Push for government to deliver better climate future ramps up
18 August 2021 at 6:06 pm
“It is timely to explore the opportunities that the inevitable transition to a zero-emissions world presents for Australia”
Over 70 community, First Nations, government, and union organisations have come together to call on the Morrison government to commit to credible climate targets, ahead of the upcoming COP26 global climate conference.
The organisations, which include the City of Adelaide, 1 Million Women, Moreland City Council, Indigenous Peoples’ Organisation and the United Workers Union, have signed onto the Better Futures Declaration, as a demonstration of their work and commitment to reducing greenhouse gas emissions and creating a net-zero future.
The group is part of the broader Better Futures Australia (BFA) network, which has brought hundreds of public and private sector leaders to share climate and environment success stories, as well as demonstrate Australia’s readiness to respond to climate change.
Despite countries such as America pledging to slash carbon emissions by 50 per cent below 2005 levels by the year 2030, the Morrison government is staying firm on its pledge of cutting carbon emissions by 26-28 per cent below 2005 levels by 2030.
In this year’s budget, the Morrison government committed around $1 billion into research and development of new technologies such as carbon capture and storage, green hydrogen and clean steel as a way of cutting carbon emissions, a move that was widely criticised by environment groups.
Virtual summit kickstarts action
On Tuesday, the BFA network’s flagship virtual climate summit kicked off, with attendees hearing from over 200 leaders, including the former secretary general of the United Nations, Ban Ki-Moon, and the US deputy special presidential envoy on climate, Jonathan Pershing.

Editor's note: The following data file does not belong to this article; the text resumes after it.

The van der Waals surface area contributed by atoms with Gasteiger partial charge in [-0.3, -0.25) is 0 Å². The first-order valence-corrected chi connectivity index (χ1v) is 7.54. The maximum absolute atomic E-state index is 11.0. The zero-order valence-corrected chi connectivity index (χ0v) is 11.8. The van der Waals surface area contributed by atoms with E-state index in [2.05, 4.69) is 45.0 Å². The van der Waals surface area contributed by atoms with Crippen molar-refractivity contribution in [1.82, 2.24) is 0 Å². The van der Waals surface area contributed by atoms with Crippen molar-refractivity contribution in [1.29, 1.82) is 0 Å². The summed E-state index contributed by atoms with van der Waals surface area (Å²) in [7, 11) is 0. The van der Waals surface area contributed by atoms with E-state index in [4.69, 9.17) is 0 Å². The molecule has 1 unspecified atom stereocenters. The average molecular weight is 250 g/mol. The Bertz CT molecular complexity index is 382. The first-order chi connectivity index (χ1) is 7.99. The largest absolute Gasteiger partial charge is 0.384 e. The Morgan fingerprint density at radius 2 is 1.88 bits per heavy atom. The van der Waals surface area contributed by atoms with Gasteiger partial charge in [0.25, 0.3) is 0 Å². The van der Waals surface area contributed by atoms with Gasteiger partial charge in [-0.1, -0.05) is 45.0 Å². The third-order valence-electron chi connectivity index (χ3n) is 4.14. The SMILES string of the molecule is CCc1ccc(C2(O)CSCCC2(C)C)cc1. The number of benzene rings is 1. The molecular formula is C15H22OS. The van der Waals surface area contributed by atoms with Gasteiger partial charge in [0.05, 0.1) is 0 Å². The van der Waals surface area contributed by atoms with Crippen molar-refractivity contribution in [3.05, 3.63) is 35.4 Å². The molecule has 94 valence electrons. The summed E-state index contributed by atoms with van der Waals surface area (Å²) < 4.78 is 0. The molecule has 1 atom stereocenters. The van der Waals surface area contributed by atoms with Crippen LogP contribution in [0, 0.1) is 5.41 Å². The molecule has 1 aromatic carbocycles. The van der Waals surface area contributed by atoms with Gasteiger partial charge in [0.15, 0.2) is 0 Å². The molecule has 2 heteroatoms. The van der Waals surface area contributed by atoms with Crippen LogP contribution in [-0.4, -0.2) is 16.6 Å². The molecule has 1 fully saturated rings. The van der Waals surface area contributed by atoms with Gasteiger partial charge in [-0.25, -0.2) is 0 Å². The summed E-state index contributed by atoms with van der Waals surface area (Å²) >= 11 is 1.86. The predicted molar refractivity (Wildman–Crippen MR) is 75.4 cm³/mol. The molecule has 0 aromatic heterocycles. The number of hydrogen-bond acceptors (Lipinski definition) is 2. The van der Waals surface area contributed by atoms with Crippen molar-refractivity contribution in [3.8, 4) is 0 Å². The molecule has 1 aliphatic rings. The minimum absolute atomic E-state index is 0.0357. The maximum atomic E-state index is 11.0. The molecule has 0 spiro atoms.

Ki-Moon said that the forum was a great opportunity for a diverse range of Australians to showcase climate solutions that were already underway ahead of the COP26 Summit, which is just a few months away.
“It is timely to explore the opportunities that the inevitable transition to a zero-emissions world presents for Australia, as global leaders prepare to meet at November’s critical UN Climate Summit where emissions reduction targets will be set,” he said.
Forum speaker Cathryn Eatock, co-chair of the Indigenous People’s Organisation, said that as the world reached a tipping point in the climate crisis, it was critical that governments listened and learned from Aboriginal and Torres Strait Islander peoples.
“Aboriginal and Torres Strait Islander peoples have lived sustainably and recognise that we are all interconnected with and dependent on our environment,” Eatock said.
“The Australian government needs to work with Aboriginal and Torres Strait Islander Peoples and step up to its global obligations to provide real leadership before it’s too late.”